Sadiq Khan is the latest public figure to support crowdfunding to pay for city projects. But who does this leave out?
Effective crowdfunding fizzes with the energy and creativity of the self-motivated. Musicians, filmmakers, artists, writers and product designers or startups routinely call for contributions through digital platforms such as Kickstarter. The success of crowdfunding in the creative and business sectors has cash-strapped councils wondering if it’s not the answer to their problems, too.
Crowdfunding is increasingly being put forward by local authorities as a way of enabling democratic participation and a means of funding initiatives. According to guidelines from the Local Government Information Unit and Spacehive, Manchester, Liverpool and Plymouth councils, Dorset county council, and 16 London boroughs have all used it as a means of raising revenue.
Spacehive, one of the UK’s leading civic crowdfunding platforms, is currently collaborating with the London mayor Sadiq Khan. He is backing 25 projects in London, including the refurbishment of Hackney’s art deco Rio Cinema and a community cafe for at-risk locals in Turnpike Lane. Such initiatives seem straightforwardly positive and inclusive.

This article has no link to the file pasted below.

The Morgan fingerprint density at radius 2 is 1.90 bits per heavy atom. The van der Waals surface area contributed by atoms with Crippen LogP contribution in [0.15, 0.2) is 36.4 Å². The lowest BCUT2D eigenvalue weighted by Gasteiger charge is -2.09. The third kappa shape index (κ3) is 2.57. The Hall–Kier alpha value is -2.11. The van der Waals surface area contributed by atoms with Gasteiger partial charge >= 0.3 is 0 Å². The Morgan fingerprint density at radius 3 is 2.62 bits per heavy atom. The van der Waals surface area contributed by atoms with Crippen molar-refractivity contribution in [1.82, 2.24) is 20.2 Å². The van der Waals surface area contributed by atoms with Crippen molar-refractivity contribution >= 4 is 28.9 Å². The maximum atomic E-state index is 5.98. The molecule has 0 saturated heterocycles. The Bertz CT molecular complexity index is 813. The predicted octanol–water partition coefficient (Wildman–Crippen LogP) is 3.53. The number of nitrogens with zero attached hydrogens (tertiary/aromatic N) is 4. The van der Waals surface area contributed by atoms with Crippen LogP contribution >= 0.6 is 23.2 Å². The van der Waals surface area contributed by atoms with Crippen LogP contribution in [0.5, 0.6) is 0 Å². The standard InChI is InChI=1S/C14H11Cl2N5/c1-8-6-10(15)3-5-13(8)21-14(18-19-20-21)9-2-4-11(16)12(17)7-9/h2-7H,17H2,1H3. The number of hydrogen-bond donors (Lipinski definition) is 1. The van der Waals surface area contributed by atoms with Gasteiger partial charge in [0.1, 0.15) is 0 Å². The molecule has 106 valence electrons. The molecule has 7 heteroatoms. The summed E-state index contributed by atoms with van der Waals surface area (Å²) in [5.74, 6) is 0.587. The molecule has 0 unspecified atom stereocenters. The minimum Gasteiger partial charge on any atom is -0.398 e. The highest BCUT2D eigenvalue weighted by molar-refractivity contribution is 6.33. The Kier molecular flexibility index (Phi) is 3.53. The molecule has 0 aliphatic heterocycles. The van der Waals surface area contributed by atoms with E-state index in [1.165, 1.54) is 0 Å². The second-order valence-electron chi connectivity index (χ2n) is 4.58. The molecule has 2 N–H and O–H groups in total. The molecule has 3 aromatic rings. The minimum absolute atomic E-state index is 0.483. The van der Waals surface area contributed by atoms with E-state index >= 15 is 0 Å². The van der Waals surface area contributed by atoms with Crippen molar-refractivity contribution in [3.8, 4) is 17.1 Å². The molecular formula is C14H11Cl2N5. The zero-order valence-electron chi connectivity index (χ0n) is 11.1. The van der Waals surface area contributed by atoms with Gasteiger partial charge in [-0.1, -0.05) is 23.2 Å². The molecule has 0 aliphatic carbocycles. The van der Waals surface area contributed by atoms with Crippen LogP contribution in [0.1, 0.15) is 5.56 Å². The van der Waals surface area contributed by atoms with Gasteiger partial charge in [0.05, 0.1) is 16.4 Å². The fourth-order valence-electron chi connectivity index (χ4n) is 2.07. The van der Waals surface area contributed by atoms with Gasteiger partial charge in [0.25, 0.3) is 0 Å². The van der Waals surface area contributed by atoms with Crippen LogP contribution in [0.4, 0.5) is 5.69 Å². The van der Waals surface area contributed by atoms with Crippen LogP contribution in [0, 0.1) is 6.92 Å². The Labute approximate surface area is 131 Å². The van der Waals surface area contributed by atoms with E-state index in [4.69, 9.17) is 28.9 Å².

But scratch beneath the surface of the community garden or light festival, and it quickly becomes clear that other forces are at work. Truly representative decision making may not be as easy as marrying populism with entrepreneurial get-up-and-go.
As with so many of our urban policies in the UK, this debate has already had a contentious hearing in the US. Proponents claim it as digital democracy in action, while critics see it as turning away from a commitment to the common good where considered decisions are taken by democratically elected representatives.
Instead, some American commentators claim it is a short-term solution and amounts to a privatising of policy making, outsourcing decisions about what should be funded to a populist conception of “the public”, where those with the funds set the agenda.
It goes without saying, too, that participants need to be digitally savvy – automatically excluding sections of the community.
Rodrigo Davies, who previously worked with Spacehive, wrote a thesis at MIT’s Center for Civic Media on civic crowdfunding. In it he highlighted that crowd activities are “coupled with an individualistic, libertarian mentality that seems pervasive on the web”.
More seriously, he points out that the model breeds inequality as the crowd funds “what the crowd wants to fund”. Projects with stigma attached to them, such as homelessness, addiction and mental health initiatives are rarely found on civic crowdfunding sites.